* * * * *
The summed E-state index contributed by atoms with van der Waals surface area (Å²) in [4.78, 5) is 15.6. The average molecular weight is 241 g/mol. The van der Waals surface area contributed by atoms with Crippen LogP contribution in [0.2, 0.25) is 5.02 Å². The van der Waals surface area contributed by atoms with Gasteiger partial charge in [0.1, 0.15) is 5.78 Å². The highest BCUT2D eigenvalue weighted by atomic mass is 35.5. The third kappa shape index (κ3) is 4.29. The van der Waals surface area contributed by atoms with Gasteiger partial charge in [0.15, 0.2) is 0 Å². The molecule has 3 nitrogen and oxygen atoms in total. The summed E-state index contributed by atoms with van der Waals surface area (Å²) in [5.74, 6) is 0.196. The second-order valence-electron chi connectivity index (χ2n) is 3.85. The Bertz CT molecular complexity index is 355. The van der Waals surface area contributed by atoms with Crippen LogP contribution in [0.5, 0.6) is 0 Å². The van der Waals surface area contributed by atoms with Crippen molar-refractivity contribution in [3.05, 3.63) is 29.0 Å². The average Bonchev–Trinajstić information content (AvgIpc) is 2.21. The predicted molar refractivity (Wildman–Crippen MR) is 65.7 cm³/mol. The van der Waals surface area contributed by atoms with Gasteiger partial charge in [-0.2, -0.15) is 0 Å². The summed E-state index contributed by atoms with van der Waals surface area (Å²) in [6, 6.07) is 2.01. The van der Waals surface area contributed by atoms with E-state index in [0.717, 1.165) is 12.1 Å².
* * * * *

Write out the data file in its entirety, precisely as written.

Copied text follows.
The summed E-state index contributed by atoms with van der Waals surface area (Å²) in [4.78, 5) is 15.6. The average molecular weight is 241 g/mol. The van der Waals surface area contributed by atoms with Crippen LogP contribution in [0.2, 0.25) is 5.02 Å². The van der Waals surface area contributed by atoms with Gasteiger partial charge in [0.1, 0.15) is 5.78 Å². The highest BCUT2D eigenvalue weighted by atomic mass is 35.5. The third kappa shape index (κ3) is 4.29. The van der Waals surface area contributed by atoms with Gasteiger partial charge in [0.15, 0.2) is 0 Å². The molecule has 3 nitrogen and oxygen atoms in total. The summed E-state index contributed by atoms with van der Waals surface area (Å²) in [5.74, 6) is 0.196. The second-order valence-electron chi connectivity index (χ2n) is 3.85. The Bertz CT molecular complexity index is 355. The van der Waals surface area contributed by atoms with Crippen LogP contribution in [0.5, 0.6) is 0 Å². The van der Waals surface area contributed by atoms with Crippen molar-refractivity contribution in [3.05, 3.63) is 29.0 Å². The average Bonchev–Trinajstić information content (AvgIpc) is 2.21. The predicted molar refractivity (Wildman–Crippen MR) is 65.7 cm³/mol. The van der Waals surface area contributed by atoms with Gasteiger partial charge in [-0.2, -0.15) is 0 Å². The summed E-state index contributed by atoms with van der Waals surface area (Å²) in [6, 6.07) is 2.01. The van der Waals surface area contributed by atoms with E-state index in [0.717, 1.165) is 12.1 Å².